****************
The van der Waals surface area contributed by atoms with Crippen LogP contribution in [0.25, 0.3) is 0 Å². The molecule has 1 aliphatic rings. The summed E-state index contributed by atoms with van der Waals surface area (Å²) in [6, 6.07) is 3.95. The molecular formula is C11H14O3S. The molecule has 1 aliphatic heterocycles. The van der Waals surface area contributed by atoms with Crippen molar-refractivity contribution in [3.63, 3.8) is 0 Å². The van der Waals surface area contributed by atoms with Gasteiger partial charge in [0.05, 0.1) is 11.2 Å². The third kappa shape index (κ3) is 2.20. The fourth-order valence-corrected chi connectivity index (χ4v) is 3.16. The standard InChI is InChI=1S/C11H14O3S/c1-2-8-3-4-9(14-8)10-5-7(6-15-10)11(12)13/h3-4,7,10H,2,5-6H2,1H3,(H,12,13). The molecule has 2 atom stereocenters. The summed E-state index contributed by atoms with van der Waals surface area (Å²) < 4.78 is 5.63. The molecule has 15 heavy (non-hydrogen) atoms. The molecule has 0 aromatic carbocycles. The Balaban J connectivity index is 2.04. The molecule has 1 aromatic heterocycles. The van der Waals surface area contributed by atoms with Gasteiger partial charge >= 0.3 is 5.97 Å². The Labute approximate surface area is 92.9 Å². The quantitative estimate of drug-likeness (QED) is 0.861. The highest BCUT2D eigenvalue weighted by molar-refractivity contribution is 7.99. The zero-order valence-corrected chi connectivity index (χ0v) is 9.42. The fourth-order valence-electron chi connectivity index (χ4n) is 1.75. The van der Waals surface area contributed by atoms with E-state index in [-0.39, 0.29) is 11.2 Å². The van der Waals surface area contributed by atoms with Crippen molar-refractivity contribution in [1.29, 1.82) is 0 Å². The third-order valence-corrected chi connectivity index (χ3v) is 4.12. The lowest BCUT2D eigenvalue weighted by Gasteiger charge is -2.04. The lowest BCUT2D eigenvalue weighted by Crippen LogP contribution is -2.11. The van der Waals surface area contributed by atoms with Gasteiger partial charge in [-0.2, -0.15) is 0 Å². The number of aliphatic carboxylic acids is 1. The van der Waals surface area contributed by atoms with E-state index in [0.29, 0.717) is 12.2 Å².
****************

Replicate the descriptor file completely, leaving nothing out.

The van der Waals surface area contributed by atoms with Crippen LogP contribution in [0.25, 0.3) is 0 Å². The molecule has 1 aliphatic rings. The summed E-state index contributed by atoms with van der Waals surface area (Å²) in [6, 6.07) is 3.95. The molecular formula is C11H14O3S. The molecule has 1 aliphatic heterocycles. The van der Waals surface area contributed by atoms with Crippen molar-refractivity contribution in [3.63, 3.8) is 0 Å². The van der Waals surface area contributed by atoms with Gasteiger partial charge in [0.05, 0.1) is 11.2 Å². The third kappa shape index (κ3) is 2.20. The fourth-order valence-corrected chi connectivity index (χ4v) is 3.16. The standard InChI is InChI=1S/C11H14O3S/c1-2-8-3-4-9(14-8)10-5-7(6-15-10)11(12)13/h3-4,7,10H,2,5-6H2,1H3,(H,12,13). The molecule has 2 atom stereocenters. The summed E-state index contributed by atoms with van der Waals surface area (Å²) < 4.78 is 5.63. The molecule has 15 heavy (non-hydrogen) atoms. The molecule has 0 aromatic carbocycles. The Balaban J connectivity index is 2.04. The molecule has 1 aromatic heterocycles. The van der Waals surface area contributed by atoms with Gasteiger partial charge >= 0.3 is 5.97 Å². The Labute approximate surface area is 92.9 Å². The quantitative estimate of drug-likeness (QED) is 0.861. The highest BCUT2D eigenvalue weighted by molar-refractivity contribution is 7.99. The zero-order valence-corrected chi connectivity index (χ0v) is 9.42. The fourth-order valence-electron chi connectivity index (χ4n) is 1.75. The van der Waals surface area contributed by atoms with E-state index in [-0.39, 0.29) is 11.2 Å². The van der Waals surface area contributed by atoms with Crippen molar-refractivity contribution in [1.29, 1.82) is 0 Å². The third-order valence-corrected chi connectivity index (χ3v) is 4.12. The lowest BCUT2D eigenvalue weighted by Gasteiger charge is -2.04. The lowest BCUT2D eigenvalue weighted by Crippen LogP contribution is -2.11. The van der Waals surface area contributed by atoms with Gasteiger partial charge in [-0.2, -0.15) is 0 Å². The number of aliphatic carboxylic acids is 1. The van der Waals surface area contributed by atoms with E-state index in [0.29, 0.717) is 12.2 Å².